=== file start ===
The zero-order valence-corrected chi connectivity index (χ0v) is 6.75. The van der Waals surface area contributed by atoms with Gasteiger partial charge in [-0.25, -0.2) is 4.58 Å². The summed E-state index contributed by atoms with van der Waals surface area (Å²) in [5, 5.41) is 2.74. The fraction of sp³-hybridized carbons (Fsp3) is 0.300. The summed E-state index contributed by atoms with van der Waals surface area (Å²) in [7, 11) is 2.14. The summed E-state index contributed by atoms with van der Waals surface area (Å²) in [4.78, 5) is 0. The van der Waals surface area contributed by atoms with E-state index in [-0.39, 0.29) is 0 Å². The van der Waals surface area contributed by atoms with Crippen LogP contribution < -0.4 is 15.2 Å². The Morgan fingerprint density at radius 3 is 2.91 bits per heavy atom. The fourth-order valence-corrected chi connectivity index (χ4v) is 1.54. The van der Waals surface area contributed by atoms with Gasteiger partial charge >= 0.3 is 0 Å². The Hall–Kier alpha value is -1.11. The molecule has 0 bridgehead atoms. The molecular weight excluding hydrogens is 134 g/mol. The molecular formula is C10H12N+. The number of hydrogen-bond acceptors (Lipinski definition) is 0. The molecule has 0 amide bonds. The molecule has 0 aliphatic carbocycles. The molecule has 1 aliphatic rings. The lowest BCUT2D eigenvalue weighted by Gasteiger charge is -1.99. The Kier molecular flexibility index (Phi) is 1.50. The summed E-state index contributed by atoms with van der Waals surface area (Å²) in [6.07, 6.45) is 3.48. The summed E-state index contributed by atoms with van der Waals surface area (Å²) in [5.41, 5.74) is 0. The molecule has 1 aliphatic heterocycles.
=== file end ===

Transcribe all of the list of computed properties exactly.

The zero-order valence-corrected chi connectivity index (χ0v) is 6.75. The van der Waals surface area contributed by atoms with Gasteiger partial charge in [-0.25, -0.2) is 4.58 Å². The summed E-state index contributed by atoms with van der Waals surface area (Å²) in [5, 5.41) is 2.74. The fraction of sp³-hybridized carbons (Fsp3) is 0.300. The summed E-state index contributed by atoms with van der Waals surface area (Å²) in [7, 11) is 2.14. The summed E-state index contributed by atoms with van der Waals surface area (Å²) in [4.78, 5) is 0. The van der Waals surface area contributed by atoms with E-state index in [-0.39, 0.29) is 0 Å². The van der Waals surface area contributed by atoms with Crippen LogP contribution < -0.4 is 15.2 Å². The Morgan fingerprint density at radius 3 is 2.91 bits per heavy atom. The fourth-order valence-corrected chi connectivity index (χ4v) is 1.54. The van der Waals surface area contributed by atoms with Gasteiger partial charge >= 0.3 is 0 Å². The Hall–Kier alpha value is -1.11. The molecule has 0 bridgehead atoms. The molecular weight excluding hydrogens is 134 g/mol. The molecular formula is C10H12N+. The number of hydrogen-bond acceptors (Lipinski definition) is 0. The molecule has 0 amide bonds. The molecule has 0 aliphatic carbocycles. The molecule has 1 aliphatic rings. The lowest BCUT2D eigenvalue weighted by Gasteiger charge is -1.99. The Kier molecular flexibility index (Phi) is 1.50. The summed E-state index contributed by atoms with van der Waals surface area (Å²) in [6.07, 6.45) is 3.48. The summed E-state index contributed by atoms with van der Waals surface area (Å²) in [5.41, 5.74) is 0. The molecule has 1 aliphatic heterocycles.